The Cowboys open training camp Wednesday along with 21 other NFL teams, while Dez Bryant remains unemployed.
That’s shocking no matter how you look at it, considering he was released 104 days ago.
Understand, there’s no guarantee Bryant gets a job.
The latest news from around North Texas.
It doesn’t mean he’s not good enough to play in the NFL; it means he can’t find the right situation with the right money.
Those are the exact same reasons former Cowboys’ running back DeMarco Murray announced his retirement four years after the Cowboys let him leave via free agency.
Murray gained nearly 1,300 yards, while scoring nine touchdowns for Tennessee in 2016.
But the Titans drafted Derrick Henry in the second round of the 2016 draft and it’s his time to be the lead runner.
Bad teams didn’t want Murray, nor he them. A host of other good and mediocre teams already had good situations at running back.
And the handful of teams that were interested didn’t offer enough cash to make it worth his while.
Murray made $22 million over the past three years, it’s hard for a dude who’s done that and been a starter to subjugate his ego and take a job as a backup making a couple of million.
That’s great money for me and you, but pocket change to a former NFL star.
Bryant, it seems, finds himself in the exact same situation.
He overplayed his hand and turned down a thee-year deal from Baltimore that would’ve paid him $7 million this year and reportedly $21 million overall.
If he gets a deal this year that pays him half of that this season it’ll be a win.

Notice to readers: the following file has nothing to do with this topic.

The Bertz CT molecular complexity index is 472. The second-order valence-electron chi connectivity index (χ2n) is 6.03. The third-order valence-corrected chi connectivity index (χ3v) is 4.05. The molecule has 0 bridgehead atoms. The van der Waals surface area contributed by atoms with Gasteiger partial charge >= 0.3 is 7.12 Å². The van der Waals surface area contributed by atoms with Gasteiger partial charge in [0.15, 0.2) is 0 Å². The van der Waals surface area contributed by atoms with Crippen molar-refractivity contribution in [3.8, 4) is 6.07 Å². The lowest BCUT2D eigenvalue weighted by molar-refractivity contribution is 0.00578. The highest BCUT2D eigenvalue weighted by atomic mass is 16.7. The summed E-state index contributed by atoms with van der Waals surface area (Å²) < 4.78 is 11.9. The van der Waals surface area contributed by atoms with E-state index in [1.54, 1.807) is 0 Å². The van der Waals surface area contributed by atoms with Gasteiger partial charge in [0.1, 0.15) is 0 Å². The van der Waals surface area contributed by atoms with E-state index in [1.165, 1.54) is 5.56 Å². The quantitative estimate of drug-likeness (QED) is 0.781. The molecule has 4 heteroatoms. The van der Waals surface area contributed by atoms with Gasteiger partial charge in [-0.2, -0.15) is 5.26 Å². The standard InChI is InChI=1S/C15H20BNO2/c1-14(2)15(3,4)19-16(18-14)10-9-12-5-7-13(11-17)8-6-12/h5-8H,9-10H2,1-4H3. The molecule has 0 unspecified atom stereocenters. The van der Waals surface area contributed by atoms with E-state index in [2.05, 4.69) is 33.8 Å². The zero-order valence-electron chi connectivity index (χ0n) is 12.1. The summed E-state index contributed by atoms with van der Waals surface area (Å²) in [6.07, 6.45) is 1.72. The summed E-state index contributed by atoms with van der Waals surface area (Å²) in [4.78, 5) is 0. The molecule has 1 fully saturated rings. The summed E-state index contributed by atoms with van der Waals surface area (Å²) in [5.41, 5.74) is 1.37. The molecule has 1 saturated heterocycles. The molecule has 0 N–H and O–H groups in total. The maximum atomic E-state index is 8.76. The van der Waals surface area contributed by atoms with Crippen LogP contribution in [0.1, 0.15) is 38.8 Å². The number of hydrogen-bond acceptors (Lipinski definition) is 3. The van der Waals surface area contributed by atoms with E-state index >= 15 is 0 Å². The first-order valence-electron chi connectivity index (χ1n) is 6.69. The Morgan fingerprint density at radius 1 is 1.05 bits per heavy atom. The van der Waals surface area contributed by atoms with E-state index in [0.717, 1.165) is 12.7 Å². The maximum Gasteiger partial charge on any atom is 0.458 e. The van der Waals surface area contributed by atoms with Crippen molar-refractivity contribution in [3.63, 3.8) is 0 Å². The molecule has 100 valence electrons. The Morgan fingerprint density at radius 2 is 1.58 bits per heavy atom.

Maybe, Bryant will eventually wind up in New Orleans where a strong head coach like Sean Payton and quarterback like Drew Brees could help him maximize his talent. Or San Francisco where head coach Kyle Shanahan could use his array of schemes to help him get open.
Reality says he can’t be choosy these days.
Bryant used to be a star, but that’s no longer the case.
He’s an aging 29-year-old veteran who relied on power, strength, athleticism and Tony Romo to thrive.
He hasn’t had a 1,000-yard season in three years or a 100-yard game in 22 games. He still has moments of greatness, but that’s about it.
He’s not a good route-runner and he struggles against press coverage.
Amazon Prime’s eight-part series “All or Nothing” portrayed Bryant as petulant with bouts of boorish behavior.
Good teams aren’t really interested in dealing with that if they don’t have too. Besides, they must answer the question: If the Cowboys let him go without even offering him a contract do we really want to deal with him?
Bryant must also accept a lesser role for the first time in his athletic career. He’s been a beast at Lufkin High School, Oklahoma State and the Cowboys.
Now, he must find a team, accept a role and earn about 80 percent less than the $12.5 million he was supposed to earn with Dallas.
That’s hard on anybody’s ego.
Teams will spend the first part of training camp studying the youngsters they drafted or the free agents they signed during the rigors of training camp.
There’s no need to add a player like Bryant right now. If they had wanted him, then he’d be signed already.
Perhaps, teams will come calling when some No.1 or No.2 receiver suffers an injury.
Bryant’s offseason has been driven by a desire to exact vengeance upon the team that released him and didn’t even give him a chance to accept a pay cut.
He wanted to play in the NFC East and punish the Cowboys. He wanted a one-year deal, so he could make big money as a free agent in 2019.
Now, he would be wise to sign with any team that offers him a deal. Or he might just find himself at home all season.